Introduction: How to Make a Mini-Sumo Ring

About: Hi I'm Michael! I love all things Science, Engineering, & 3D Printing. If you've enjoyed my work then I've love to hear from you!

Mini-sumo wrestling is a popular robot-sport & after-school activity involving two robots trying to push each other out of a ring. Mini-sumo robots are an excellent way to show kids that science, math, and engineering can be fun and exciting.

But in order to hold a competition you need to have a ring (or Dohyo). This instructable will show you multiple options for making your own SimpleSumo approved mini-sumo ring.

Summary of options presented:

1. Buy a sumo ring poster. As part of my new line of educational line of SimpleSumo toys, I offer a 36"x36" poster to folks uninterested in building their own ring. Since this project is Open Source I have attached the file used to print the poster for those able. I used MS Powerpoint and a large format high quality plotter on thick glossy paper.

2. Build a wood ring. This is the highest quality option for a battle ring. The raised edges of the ring create something to fall off of which makes the winners clear and the game more dramatic.

3. Build a whiteboard ring. This is a fun middle-ground option for making a cheap get-er-done type of hard ring with the added benefit of being able to have the robots draw with dry erase markers. I build a large whiteboard ring to use as a robot catcher underneath my nice wood ring.


Note that all of my rings are intended as accessories for SimpleSumo Robotics toys and are optimized for that purpose. As such, there are a couple minor deviations from official mini-sumo regulations.

Typical mini-sumo regulation rings are a clean, smooth, flat, & hard surface, that is usually black with a white perimeter. For this project I chose to invert the colors because it takes less ink to print posters, and robots don't have a preference anyway. The added benefit of the invert colored ring is that robots programmed to respond to white edges also respond the same way to the edges of tables and will try to avoid falling over the edge if placed onto a table without a change to the program.

Typical mini-sumo regulation rings also have two brown starting lines to assist the placement of robots. I prefer a slight rule change. I mark the center of the ring with a tiny cross, and use that to temporarily position a large visual barrier and then allow the players to choose their own starting positions while blinded to the other players position. This creates an additional element of strategy and fun reminiscent of the game battleship.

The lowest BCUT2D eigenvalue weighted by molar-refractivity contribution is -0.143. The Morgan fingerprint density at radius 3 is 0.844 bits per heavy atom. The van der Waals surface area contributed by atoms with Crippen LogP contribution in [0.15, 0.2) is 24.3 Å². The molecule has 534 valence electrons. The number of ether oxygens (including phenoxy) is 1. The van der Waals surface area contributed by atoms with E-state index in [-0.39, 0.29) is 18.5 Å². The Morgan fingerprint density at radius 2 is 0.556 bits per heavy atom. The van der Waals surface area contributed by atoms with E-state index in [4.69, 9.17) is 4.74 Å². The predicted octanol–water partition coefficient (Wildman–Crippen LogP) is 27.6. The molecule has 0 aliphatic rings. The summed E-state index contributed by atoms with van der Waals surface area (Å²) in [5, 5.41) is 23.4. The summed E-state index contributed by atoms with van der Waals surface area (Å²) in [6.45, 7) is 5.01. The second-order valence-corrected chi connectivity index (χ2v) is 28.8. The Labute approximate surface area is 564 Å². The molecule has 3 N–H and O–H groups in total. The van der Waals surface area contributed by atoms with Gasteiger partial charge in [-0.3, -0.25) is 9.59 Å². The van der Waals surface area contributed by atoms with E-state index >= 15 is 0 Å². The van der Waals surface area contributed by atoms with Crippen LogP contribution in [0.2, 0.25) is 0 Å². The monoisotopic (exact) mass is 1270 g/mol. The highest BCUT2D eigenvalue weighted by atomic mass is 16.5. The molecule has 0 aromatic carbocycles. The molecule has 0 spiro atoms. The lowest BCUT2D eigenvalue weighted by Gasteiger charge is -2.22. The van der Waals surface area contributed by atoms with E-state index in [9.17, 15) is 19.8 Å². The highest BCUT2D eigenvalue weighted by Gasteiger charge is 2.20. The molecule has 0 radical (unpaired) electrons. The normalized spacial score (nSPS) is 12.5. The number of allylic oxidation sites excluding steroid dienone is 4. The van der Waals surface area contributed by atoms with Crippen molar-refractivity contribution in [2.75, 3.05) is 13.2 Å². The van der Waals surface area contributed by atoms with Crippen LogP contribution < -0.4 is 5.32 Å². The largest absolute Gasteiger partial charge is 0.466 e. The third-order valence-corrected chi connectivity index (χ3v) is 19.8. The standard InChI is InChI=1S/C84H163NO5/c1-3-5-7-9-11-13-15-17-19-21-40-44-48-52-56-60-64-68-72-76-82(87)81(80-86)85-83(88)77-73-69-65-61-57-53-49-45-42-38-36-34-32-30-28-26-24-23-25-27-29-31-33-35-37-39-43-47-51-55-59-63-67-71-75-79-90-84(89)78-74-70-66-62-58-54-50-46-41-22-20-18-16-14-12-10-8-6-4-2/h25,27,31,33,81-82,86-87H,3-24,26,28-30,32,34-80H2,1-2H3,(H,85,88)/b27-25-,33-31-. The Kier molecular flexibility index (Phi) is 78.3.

My choice of overall dimensions and perimeter width are unchanged from the official rules. See attached picture for guidance.

Step 1: Build a Wood Ring: Gather Tools & Order Materials

I've seen people online cutting out their wooden ring from large sheets of MDF and gluing everything together. I'm too lazy for that, and I'm sure there are others out there also lacking the gumption (or tools) needed to do such a thing. The big trick to this instructable is the knowing that you can buy really nice wooden discs online. These discs are sold as diy table tops are are already sanded smooth!

Required Materials:

(1x) 30" Wood Disc, available at or on

(1x) Gloss white spray paint, available on or any hardware store.

(1x) Flat Black spray paint, available on or any hardware store.

(1x) Protective clearcoat, available on or any hardware store.

(~) Painters tape, a weight, and newspaper

Recomended Tools:

Drill with 3/16" bit. Pencil & yardstick.

Step 2: Build a Wood Ring: Create a Paper Paint Cover

The purpose of this step is to create a paper ring to mask off the wood to help make better lines. In this instructable I used the paper in lieu of painters tape to make sure the edges stayed round. (Using strips of painters tape will make the edge more crisp, but less round.).